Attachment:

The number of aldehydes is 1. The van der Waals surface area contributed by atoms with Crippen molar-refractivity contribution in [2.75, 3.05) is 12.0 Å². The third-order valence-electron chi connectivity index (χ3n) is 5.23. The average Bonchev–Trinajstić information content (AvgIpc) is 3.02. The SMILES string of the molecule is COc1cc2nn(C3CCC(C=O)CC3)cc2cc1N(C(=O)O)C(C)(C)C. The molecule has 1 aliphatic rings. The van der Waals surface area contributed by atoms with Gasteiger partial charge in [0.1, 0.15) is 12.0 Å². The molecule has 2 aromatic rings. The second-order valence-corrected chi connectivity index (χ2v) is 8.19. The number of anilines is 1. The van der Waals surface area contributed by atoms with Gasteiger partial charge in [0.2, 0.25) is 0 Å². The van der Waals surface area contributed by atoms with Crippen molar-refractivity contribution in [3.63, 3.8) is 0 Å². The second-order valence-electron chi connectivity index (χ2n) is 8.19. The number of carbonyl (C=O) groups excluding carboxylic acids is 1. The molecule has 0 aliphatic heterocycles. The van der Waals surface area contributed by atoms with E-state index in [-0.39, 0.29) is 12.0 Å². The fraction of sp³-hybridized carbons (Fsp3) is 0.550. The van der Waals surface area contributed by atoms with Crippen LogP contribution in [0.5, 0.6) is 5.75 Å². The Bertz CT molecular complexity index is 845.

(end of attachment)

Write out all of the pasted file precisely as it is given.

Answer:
The number of aldehydes is 1. The van der Waals surface area contributed by atoms with Crippen molar-refractivity contribution in [2.75, 3.05) is 12.0 Å². The third-order valence-electron chi connectivity index (χ3n) is 5.23. The average Bonchev–Trinajstić information content (AvgIpc) is 3.02. The SMILES string of the molecule is COc1cc2nn(C3CCC(C=O)CC3)cc2cc1N(C(=O)O)C(C)(C)C. The molecule has 1 aliphatic rings. The van der Waals surface area contributed by atoms with Gasteiger partial charge in [0.1, 0.15) is 12.0 Å². The molecule has 2 aromatic rings. The second-order valence-corrected chi connectivity index (χ2v) is 8.19. The number of anilines is 1. The van der Waals surface area contributed by atoms with Gasteiger partial charge in [0.2, 0.25) is 0 Å². The van der Waals surface area contributed by atoms with Crippen molar-refractivity contribution in [3.63, 3.8) is 0 Å². The second-order valence-electron chi connectivity index (χ2n) is 8.19. The number of carbonyl (C=O) groups excluding carboxylic acids is 1. The molecule has 0 aliphatic heterocycles. The van der Waals surface area contributed by atoms with E-state index in [-0.39, 0.29) is 12.0 Å². The fraction of sp³-hybridized carbons (Fsp3) is 0.550. The van der Waals surface area contributed by atoms with Crippen LogP contribution in [0.5, 0.6) is 5.75 Å². The Bertz CT molecular complexity index is 845.